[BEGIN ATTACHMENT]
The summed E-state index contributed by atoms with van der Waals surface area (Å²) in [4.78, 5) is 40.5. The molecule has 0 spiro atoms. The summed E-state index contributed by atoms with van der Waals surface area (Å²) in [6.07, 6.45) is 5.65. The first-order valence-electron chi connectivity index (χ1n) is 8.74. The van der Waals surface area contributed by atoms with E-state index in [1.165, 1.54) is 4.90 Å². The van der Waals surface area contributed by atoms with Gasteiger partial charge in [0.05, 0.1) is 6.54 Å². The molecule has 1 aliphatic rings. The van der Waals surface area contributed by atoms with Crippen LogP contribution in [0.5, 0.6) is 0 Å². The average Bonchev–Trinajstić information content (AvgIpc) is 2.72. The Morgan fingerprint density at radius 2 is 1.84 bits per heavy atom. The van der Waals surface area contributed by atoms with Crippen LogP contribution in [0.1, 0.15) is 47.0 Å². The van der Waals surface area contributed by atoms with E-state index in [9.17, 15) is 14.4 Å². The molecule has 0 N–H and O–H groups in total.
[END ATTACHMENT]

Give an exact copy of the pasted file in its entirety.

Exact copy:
The summed E-state index contributed by atoms with van der Waals surface area (Å²) in [4.78, 5) is 40.5. The molecule has 0 spiro atoms. The summed E-state index contributed by atoms with van der Waals surface area (Å²) in [6.07, 6.45) is 5.65. The first-order valence-electron chi connectivity index (χ1n) is 8.74. The van der Waals surface area contributed by atoms with E-state index in [1.165, 1.54) is 4.90 Å². The van der Waals surface area contributed by atoms with Gasteiger partial charge in [0.05, 0.1) is 6.54 Å². The molecule has 1 aliphatic rings. The van der Waals surface area contributed by atoms with Crippen LogP contribution in [0.5, 0.6) is 0 Å². The average Bonchev–Trinajstić information content (AvgIpc) is 2.72. The Morgan fingerprint density at radius 2 is 1.84 bits per heavy atom. The van der Waals surface area contributed by atoms with Crippen LogP contribution in [0.1, 0.15) is 47.0 Å². The van der Waals surface area contributed by atoms with E-state index in [9.17, 15) is 14.4 Å². The molecule has 0 N–H and O–H groups in total.